Investigation to take months in fatal bus accident
Driver fatigue is a factor being considered by officials investigating a Texas bus accident. The crash killed a college student and injured more than one dozen others on a school-sponsored trip.
Texas Department of Public Safety officials and state police reported the 24-seat commercial vehicle was fully outfitted with seat belts. Only the driver, a properly licensed 34-year-old member of the college faculty, was wearing a restraining belt on the Friday afternoon of the fatal bus crash. State law does not mandate that bus passengers must wear seat belts.
The rollover accident occurred as the bus was about 200 miles southwest of Dallas on U.S. Highway 83, approximately 65 miles below Abilene. Those on the bus were participants in an annual school trip to the Medina Children’s Home in Kerrville.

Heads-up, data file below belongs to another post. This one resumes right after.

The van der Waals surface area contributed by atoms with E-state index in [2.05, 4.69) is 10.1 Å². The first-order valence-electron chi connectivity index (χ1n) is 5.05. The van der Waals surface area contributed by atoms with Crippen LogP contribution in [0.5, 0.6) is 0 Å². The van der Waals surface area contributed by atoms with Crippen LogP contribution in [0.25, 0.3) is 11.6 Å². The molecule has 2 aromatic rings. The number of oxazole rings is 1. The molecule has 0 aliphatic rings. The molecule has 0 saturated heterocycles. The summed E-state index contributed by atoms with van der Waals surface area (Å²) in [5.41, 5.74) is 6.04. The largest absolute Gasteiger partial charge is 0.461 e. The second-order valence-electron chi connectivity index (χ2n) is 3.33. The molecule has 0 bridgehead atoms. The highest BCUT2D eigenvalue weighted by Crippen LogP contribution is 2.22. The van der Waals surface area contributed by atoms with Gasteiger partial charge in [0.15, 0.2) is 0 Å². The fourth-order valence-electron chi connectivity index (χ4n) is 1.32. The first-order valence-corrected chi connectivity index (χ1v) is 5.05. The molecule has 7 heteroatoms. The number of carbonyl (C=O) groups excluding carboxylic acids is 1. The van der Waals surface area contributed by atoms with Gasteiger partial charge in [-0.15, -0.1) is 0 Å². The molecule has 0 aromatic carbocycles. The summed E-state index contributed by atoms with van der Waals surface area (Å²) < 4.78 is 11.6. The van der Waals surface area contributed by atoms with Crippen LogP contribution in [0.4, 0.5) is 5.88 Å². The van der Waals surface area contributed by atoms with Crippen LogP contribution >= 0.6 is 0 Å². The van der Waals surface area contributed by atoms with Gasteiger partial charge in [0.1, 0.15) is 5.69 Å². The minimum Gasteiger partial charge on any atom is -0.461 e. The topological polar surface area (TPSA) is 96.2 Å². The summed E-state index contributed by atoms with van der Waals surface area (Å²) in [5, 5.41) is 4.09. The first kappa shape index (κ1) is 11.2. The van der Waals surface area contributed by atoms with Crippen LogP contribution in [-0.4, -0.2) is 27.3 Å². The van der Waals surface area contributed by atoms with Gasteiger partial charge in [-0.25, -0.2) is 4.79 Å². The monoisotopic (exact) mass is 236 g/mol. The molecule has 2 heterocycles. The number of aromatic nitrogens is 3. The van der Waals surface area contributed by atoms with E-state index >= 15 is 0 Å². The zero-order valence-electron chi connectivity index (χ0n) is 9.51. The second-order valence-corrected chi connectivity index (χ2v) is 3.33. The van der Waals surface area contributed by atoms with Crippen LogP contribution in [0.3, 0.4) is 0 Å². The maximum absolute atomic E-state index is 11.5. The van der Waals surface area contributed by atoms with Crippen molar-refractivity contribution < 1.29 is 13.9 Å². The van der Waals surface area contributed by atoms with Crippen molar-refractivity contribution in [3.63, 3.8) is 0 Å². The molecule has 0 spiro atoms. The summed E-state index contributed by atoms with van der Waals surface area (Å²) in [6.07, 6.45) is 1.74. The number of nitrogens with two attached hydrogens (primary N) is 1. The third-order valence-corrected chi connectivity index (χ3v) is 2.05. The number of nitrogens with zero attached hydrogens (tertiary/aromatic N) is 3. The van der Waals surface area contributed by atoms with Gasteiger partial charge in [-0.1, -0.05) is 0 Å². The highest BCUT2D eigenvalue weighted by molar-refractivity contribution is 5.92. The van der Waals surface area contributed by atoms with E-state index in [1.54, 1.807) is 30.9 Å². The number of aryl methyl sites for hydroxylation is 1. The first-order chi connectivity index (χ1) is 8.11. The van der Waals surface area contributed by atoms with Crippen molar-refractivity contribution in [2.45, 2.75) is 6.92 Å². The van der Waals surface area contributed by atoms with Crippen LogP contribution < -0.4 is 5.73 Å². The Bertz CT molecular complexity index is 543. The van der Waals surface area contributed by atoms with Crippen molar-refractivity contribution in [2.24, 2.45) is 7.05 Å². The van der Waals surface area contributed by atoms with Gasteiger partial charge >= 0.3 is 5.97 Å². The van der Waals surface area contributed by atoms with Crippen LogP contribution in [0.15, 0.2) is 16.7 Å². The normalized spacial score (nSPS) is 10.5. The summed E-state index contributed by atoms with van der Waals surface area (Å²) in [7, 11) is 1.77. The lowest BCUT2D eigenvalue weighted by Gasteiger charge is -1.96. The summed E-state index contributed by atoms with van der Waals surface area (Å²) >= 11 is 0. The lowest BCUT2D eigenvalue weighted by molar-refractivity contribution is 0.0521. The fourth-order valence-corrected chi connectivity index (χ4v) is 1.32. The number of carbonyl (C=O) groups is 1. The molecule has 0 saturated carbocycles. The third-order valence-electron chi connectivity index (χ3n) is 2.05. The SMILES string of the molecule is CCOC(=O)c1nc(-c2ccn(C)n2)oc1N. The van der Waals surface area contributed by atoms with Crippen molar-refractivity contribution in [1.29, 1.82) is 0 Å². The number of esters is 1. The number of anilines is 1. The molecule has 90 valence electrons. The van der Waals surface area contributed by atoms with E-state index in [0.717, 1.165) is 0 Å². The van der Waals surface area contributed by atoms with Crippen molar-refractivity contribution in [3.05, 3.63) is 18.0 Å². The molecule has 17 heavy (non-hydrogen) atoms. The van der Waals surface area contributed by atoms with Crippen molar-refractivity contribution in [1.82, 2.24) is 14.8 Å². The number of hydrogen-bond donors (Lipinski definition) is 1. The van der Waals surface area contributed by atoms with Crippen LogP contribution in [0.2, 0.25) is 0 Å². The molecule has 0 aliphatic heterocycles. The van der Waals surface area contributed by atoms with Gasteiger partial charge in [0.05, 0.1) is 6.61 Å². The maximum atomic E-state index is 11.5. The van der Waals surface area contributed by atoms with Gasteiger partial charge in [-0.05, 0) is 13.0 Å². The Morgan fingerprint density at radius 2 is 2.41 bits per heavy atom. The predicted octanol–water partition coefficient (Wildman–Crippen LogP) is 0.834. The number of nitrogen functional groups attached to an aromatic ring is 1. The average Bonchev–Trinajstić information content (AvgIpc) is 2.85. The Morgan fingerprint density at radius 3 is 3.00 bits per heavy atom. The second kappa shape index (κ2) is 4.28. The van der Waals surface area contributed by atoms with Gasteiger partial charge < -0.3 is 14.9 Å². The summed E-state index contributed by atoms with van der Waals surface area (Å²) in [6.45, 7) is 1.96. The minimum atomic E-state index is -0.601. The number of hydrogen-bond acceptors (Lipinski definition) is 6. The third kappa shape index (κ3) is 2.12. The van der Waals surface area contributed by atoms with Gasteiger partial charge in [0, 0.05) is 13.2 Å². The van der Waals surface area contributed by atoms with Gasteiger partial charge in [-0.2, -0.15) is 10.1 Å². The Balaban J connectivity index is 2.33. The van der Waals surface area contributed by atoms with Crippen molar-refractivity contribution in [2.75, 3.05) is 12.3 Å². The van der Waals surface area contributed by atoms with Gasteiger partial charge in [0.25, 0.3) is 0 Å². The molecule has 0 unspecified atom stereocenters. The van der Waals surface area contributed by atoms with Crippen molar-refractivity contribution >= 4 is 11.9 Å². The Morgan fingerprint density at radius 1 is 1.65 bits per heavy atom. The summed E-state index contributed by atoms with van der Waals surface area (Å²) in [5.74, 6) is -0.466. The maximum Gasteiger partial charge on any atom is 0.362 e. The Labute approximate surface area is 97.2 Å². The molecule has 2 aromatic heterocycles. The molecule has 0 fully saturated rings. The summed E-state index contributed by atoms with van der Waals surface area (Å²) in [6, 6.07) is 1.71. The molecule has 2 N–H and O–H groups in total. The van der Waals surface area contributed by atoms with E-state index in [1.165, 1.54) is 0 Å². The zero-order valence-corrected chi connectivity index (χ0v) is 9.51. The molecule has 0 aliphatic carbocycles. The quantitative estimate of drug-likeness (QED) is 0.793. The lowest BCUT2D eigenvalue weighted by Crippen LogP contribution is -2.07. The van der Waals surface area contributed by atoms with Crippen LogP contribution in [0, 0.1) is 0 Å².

Reports say the bus drifted from the main roadway and struck a ditch, reportedly sending the vehicle end-over-end.
The top of the bus ripped away during the rollover, before the vehicle landed back on a highway. One dozen of the 16 people on board were thrown from the vehicle. One 19-year-old female student from Petersburg was killed in the accident. All remaining 15 accident survivors sustained injuries. Two are listed in critical condition.
Police have ruled out speeding as a cause for the crash. Troopers determined the bus had been traveling five miles below the posted 70 mph speed limit. Officials said the accident investigation could take months.
Any charges that would be brought as a result of the bus accident would be presented to a grand jury by the Runnels County prosecutor. Additionally, those injured in the crash and the family of the woman who died may be entitled to seek compensation for the injuries sustained in the crash.
Source: ktxs.com, "ACU Bus Crash: Driver Was Only One Wearing Seat Belt," Merlin Mann, Nov. 8, 2011